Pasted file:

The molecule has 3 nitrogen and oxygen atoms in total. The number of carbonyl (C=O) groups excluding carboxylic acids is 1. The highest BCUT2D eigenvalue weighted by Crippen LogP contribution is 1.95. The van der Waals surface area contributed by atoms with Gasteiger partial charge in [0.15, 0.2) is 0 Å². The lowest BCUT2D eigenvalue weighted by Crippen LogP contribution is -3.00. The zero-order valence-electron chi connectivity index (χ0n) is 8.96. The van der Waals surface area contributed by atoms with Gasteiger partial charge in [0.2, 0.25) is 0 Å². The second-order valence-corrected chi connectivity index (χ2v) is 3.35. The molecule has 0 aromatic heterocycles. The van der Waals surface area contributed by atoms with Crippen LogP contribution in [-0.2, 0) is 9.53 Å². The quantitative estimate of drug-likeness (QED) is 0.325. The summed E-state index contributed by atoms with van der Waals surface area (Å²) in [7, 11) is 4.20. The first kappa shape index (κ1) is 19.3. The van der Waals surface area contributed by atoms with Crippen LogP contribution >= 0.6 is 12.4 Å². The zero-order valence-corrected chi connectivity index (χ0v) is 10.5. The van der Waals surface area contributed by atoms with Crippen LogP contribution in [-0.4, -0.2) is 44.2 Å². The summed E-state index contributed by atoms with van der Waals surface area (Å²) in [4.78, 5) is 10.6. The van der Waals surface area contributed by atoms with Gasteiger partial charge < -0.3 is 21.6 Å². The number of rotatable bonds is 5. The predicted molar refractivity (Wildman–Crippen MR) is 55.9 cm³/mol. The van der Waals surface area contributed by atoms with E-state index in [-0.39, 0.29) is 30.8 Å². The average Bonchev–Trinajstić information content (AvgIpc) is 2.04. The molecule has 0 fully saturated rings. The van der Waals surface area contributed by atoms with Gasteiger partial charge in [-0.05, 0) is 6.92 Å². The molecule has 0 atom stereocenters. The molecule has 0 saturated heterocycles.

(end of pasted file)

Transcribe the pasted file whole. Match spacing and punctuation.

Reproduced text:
The molecule has 3 nitrogen and oxygen atoms in total. The number of carbonyl (C=O) groups excluding carboxylic acids is 1. The highest BCUT2D eigenvalue weighted by Crippen LogP contribution is 1.95. The van der Waals surface area contributed by atoms with Gasteiger partial charge in [0.15, 0.2) is 0 Å². The lowest BCUT2D eigenvalue weighted by Crippen LogP contribution is -3.00. The zero-order valence-electron chi connectivity index (χ0n) is 8.96. The van der Waals surface area contributed by atoms with Gasteiger partial charge in [0.2, 0.25) is 0 Å². The second-order valence-corrected chi connectivity index (χ2v) is 3.35. The molecule has 0 aromatic heterocycles. The van der Waals surface area contributed by atoms with Crippen LogP contribution in [-0.2, 0) is 9.53 Å². The quantitative estimate of drug-likeness (QED) is 0.325. The summed E-state index contributed by atoms with van der Waals surface area (Å²) in [7, 11) is 4.20. The first kappa shape index (κ1) is 19.3. The van der Waals surface area contributed by atoms with Crippen LogP contribution >= 0.6 is 12.4 Å². The zero-order valence-corrected chi connectivity index (χ0v) is 10.5. The van der Waals surface area contributed by atoms with Crippen LogP contribution in [-0.4, -0.2) is 44.2 Å². The summed E-state index contributed by atoms with van der Waals surface area (Å²) in [4.78, 5) is 10.6. The van der Waals surface area contributed by atoms with Gasteiger partial charge < -0.3 is 21.6 Å². The number of rotatable bonds is 5. The predicted molar refractivity (Wildman–Crippen MR) is 55.9 cm³/mol. The van der Waals surface area contributed by atoms with E-state index in [-0.39, 0.29) is 30.8 Å². The average Bonchev–Trinajstić information content (AvgIpc) is 2.04. The molecule has 0 fully saturated rings. The van der Waals surface area contributed by atoms with Gasteiger partial charge in [-0.05, 0) is 6.92 Å². The molecule has 0 atom stereocenters. The molecule has 0 saturated heterocycles.